Thunderous clouds loomed in the distance, their gunmetal greys blending like an artist’s tonal pallet.

Standing twenty-five metres apart, Detective Inspector Tom Blake and his trusty Detective Sergeant, John Murphy, attached crime scene tape to the hawthorn hedge bordering the towpath, then connected the other ends to two rusty bolts protruding from a length of oak buffering the sandstone blocks.

Standing within the cordon, they watched a soup of leaves, fallen branches, plastic bottles and other debris trundle by as the face-down body swayed gently in the current.

‘Question is – did she fall in or was she pushed?’ Blake said turning to Murphy.

‘Forensics on their way, I take it?’

‘They’ll be here any minute. Can you meet the pathologist on the bridge that runs over the canal just down from the old Twyford’s factory? That’s probably the closest entrance for him,’ Blake said glaring at the woman's body, thinking her lengthy locks of orange-brown hair and camel leather jacket looked strangely familiar.

‘Know where you mean, it’s about two-hundred yards that way. On it, Tom,’ Murphy said heading down the towpath with his phone in his right hand.


‘This is a strange turn up. Initial thoughts, Inspector?’ CSI Jeff Foxhall said laying his silver toolbox on the sandstone edging.

‘We were speculating whether she fell or was pushed.’

‘Not easy to discern that. Are there any signs of a struggle nearby?’ Foxhall asked.

‘Nothing obvious. Whether that will change after a full forensic sweep is a different story,’ Blake said.

Fifteen minutes later, pathologist Felix Wimberley Smithson arrived, puffing like a steam train from his exertions. DS Murphy was holding his instrument bag.

‘Crikey, I didn’t think I was this out of shape. I’ll have to get the Mrs to force feed me lettuce for a week or two,’ Smithson said tapping the paunch of his belly.

‘Wellies are useless for jogging,’ Blake said smirking and thinking his DS should have made Smithson aware before they got onto the towpath.

‘Noted. DS Murphy informs me we’ve got a floater. Is the police boat on its way, Inspector?’

‘Command have just told me a Marine Support Unit will be with us in the next ten minutes.’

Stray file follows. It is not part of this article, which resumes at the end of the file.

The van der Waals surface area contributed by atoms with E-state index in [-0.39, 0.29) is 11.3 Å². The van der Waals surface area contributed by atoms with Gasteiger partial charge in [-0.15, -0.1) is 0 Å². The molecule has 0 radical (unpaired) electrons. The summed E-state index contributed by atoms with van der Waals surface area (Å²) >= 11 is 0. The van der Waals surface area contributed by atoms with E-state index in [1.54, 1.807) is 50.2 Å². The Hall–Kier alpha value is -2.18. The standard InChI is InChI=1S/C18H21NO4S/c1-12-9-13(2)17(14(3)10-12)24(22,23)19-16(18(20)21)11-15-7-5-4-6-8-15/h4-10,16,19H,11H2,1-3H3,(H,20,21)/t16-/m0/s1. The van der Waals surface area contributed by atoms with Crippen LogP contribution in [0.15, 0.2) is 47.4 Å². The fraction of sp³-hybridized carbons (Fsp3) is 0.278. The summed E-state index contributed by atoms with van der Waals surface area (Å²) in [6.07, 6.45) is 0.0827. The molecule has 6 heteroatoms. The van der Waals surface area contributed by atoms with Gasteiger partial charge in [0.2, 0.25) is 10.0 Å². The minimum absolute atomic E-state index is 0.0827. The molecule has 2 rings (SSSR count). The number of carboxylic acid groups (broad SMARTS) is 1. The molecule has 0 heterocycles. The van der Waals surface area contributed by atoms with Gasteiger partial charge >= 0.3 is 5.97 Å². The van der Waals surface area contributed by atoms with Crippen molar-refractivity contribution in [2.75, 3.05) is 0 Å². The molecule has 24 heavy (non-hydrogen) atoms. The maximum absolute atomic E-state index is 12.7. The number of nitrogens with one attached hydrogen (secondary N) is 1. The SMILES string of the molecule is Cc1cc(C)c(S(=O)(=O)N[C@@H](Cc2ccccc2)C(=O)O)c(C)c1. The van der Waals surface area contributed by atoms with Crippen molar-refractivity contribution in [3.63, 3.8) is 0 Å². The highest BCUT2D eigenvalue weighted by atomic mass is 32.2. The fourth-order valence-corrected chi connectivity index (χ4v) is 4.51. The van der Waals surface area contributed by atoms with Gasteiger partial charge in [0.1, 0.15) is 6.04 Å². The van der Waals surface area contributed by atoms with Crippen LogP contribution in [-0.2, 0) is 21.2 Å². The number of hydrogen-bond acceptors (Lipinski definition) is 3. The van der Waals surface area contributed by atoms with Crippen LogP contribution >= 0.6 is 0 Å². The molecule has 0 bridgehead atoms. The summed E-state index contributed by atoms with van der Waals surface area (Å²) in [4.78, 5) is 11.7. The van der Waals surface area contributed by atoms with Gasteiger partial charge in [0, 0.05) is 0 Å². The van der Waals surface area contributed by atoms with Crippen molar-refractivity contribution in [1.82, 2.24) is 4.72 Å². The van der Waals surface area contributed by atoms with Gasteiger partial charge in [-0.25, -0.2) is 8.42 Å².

‘Damn good job really. It’d be problematic bringing a gurney down this bloody towpath, especially if one of those idiots in Lycra is pelting along on an expensive mountain bike. Those things ought to carry a health warning!’

Murphy agreed. He couldn’t stand the way those cyclists thought they owned the towpaths.

‘Anyway, let’s have a look.’ Smithson knelt at the canal edge and peered down at the body. ‘Hm, tough one this. Until we have her out of the water and up on the side, I can’t tell you anything. You suspect foul play or…?’

‘Jogger called the station early this morning. Gave him the fright of his life, but that’s about it at the minute. There’s been no Misper reports so far today,’ Blake said. He could hear the outboard motor of Marine Support approaching.

The police boat, manned by three divers, arrived. The guy steering killed the motor and quickly moored up close to the body.

‘More of dingy than a boat, eh, Inspector?’ Smithson said sarcastically.

After checking there wasn’t any evidence in the water surrounding the body, two police divers turned the woman’s body and slipped a collapsible orange stretcher under her before hoisting her onto the towpath.

‘OK, let’s have gander at her face,’ Smithson said opening his bag. ‘It’s distended, which is to be expected if she’s been in the water more than a few hours.’ He placed a thermometer strip on her forehead and one on her neck. ‘Unfortunately, the cold water will have cooled her ambient body temp very quickly, making it difficult to ascertain time of death.’

'Do you think she could have drowned?’ Blake asked.

‘Again, hard to say. Cardiac arrest can occur when a person is exposed to cold water suddenly: you know, cold water shock. That can be caused by vagal inhibition when water floods the larynx and ear channels, incapacitating a person and leading to their death, especially if they’re smashed on drink or illicit substances.’

‘So drowning is likely?’ Blake asked.

‘Not necessarily; remember the diatoms in the Alyson Glover drowning case, Tom? Smithson said, jogging his memory.

‘Ah, of course, algae ingested into the stomach and airways.’

‘So we won’t know until after the PM?’ DS Murphy said.

‘Exactly, Sergeant. I’ve got a sample of the water so we’ll be able to rule drowning in or out once she’s up on the slab. For now, best if we get her on that dingy and then into a private ambulance heading up to my lab.’

‘Not before we’ve given her the once-over for ID,’ Foxhall interjected.

‘Oh course, Jeff.’ Blake said.

Sadly, other than a short brown leather jacket, a denim summer skirt and kitten heels, the CSI found nothing on her body: not even an item of jewellery.

64 views0 comments

Recent Posts

See All


bottom of page